, director of the Naval Criminal Investigative Service
Naval Criminal Investigative Service
The United States Naval Criminal Investigative Service is the primary security, counter-intelligence, counter-terrorism, and law enforcement agency of the United States Department of the Navy...

 (NCIS), who alerted Navy General Counsel Alberto J. Mora
Alberto J. Mora
Alberto J. Mora is a former General Counsel of the Navy. He led an effort within the Defense Department to oppose the legal theories of John Yoo and to try to end coercive interrogation tactics at Guantanamo Bay, which he argued are unlawful....

.

General Counsel Mora and Navy Judge Advocate General Michael Lohr believed the detainee treatment to be unlawful, and campaigned among other top lawyers and officials in the Defense Department to investigate, and to provide clear standards prohibiting coercive interrogation tactics. In response, on January 15, 2003, Rumsfeld suspended the approved interrogation tactics at Guantánamo Bay until a new set of guidelines could be produced by a working group headed by General Counsel of the Air Force Mary Walker
Mary L. Walker
Mary L. Walker is a United States lawyer who served as General Counsel of the Air Force during the presidency of George W. Bush. She gained notoriety for her role in a 2003 review by the United States Department of Defense of the so-called Torture Memos.-Biography:Mary L. Walker was born in...

. The working group based its new guidelines on a legal memo from the United States Department of Justice
United States Department of Justice
The United States Department of Justice , is the United States federal executive department responsible for the enforcement of the law and administration of justice, equivalent to the justice or interior ministries of other countries.The Department is led by the Attorney General, who is nominated...

 Office of Legal Counsel
Office of Legal Counsel
The Office of Legal Counsel is an office in the United States Department of Justice that assists the Attorney General in his function as legal adviser to the President and all executive branch agencies.-History:...

 written by John Yoo
John Yoo
John Choon Yoo is an American attorney, law professor, and author. As a former official in the United States Department of Justice during the George W...

 and signed by Jay S. Bybee, which would later become widely known as the "Torture Memo." General Counsel Mora led a faction of the Working Group in arguing against these standards, and argued the issues with Yoo in person. The working group's final report was signed and delivered to Guantánamo without the knowledge of Mora and the others who had opposed its content. Nonetheless, Mora has maintained that detainee treatment has been consistent with the law since the January 15, 2003 suspension of previously approved interrogation tactics.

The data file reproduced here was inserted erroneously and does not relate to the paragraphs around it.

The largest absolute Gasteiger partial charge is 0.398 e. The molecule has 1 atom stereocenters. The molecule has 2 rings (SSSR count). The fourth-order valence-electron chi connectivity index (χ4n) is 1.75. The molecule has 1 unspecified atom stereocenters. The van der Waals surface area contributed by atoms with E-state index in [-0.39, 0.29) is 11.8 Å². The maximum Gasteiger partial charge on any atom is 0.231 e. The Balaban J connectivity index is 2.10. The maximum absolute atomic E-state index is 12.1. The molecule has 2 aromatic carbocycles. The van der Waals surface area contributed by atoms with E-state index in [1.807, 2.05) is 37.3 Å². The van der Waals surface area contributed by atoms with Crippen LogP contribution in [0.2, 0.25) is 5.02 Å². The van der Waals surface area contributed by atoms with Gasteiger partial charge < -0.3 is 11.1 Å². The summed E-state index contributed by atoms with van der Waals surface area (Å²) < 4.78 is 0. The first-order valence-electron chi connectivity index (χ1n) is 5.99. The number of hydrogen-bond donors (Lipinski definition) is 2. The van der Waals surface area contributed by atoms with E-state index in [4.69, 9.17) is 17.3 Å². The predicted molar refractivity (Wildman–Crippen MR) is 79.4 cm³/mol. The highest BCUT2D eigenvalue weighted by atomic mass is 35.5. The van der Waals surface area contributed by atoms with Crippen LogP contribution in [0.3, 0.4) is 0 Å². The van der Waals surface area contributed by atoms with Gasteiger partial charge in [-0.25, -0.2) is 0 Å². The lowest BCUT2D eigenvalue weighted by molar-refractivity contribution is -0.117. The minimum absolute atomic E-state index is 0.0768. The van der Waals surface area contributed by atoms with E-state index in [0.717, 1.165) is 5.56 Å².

Official position of the Bush Administration


President Bush stated "The United States of America does not torture. And that's important for people around the world to understand." The administration adopted the Detainee Treatment Act of 2005 to address the multitude of incidents of detainee abuse. However, in his signing statement
Signing statement
A signing statement is a written pronouncement issued by the President of the United States upon the signing of a bill into law. They are usually printed along with the bill in United States Code Congressional and Administrative News ....

, Bush made clear that he reserved the right to waive this bill if he thought that was needed.

The Washington Post reported in January 2009 that Susan J. Crawford
Susan J. Crawford
Susan J. Crawford is an US lawyer, who was appointed the Convening Authority for the Guantanamo military commissions, on February 7, 2007.Secretary of Defense Robert Gates appointed Crawford to replace John D...

, convening authority
Convening Authority
The term convening authority is used in United States military law to refer to an individual whose job includes appointing officers to play a role in a court-martial, or similar military tribunal or military commission...

 of military commissions, stated in response to the interrogation of Mohammed al-Qahtani, one of the so-called "20th hijacker
20th hijacker
20th hijacker is a numeric metaphor concerning a possible additional terrorist in the September 11, 2001, attacks who was not able to participate....

" of the September 11 attacks:
"The techniques they used were all authorized, but the manner in which they applied them was overly aggressive and too persistent.... You think of torture, you think of some horrendous physical act done to an individual. This was not any one particular act; this was just a combination of things that had a medical impact on him, that hurt his health. It was abusive and uncalled for. And coercive. Clearly coercive. It was that medical impact that pushed me over the edge", i.e., to call it torture.


The reason Crawford decided not to prosecute al-Qahtani was because his treatment fell within the definition of torture.

According to the February 16, 2008 edition of The Economist
The Economist
The Economist is an English-language weekly news and international affairs publication owned by The Economist Newspaper Ltd. and edited in offices in the City of Westminster, London, England. Continuous publication began under founder James Wilson in September 1843...

, Rumsfeld also wrote in a 2002 memo; "I stand for 8-10 hours a day. Why is standing (by prisoners) limited to four hours?" There have been no comments from either the Pentagon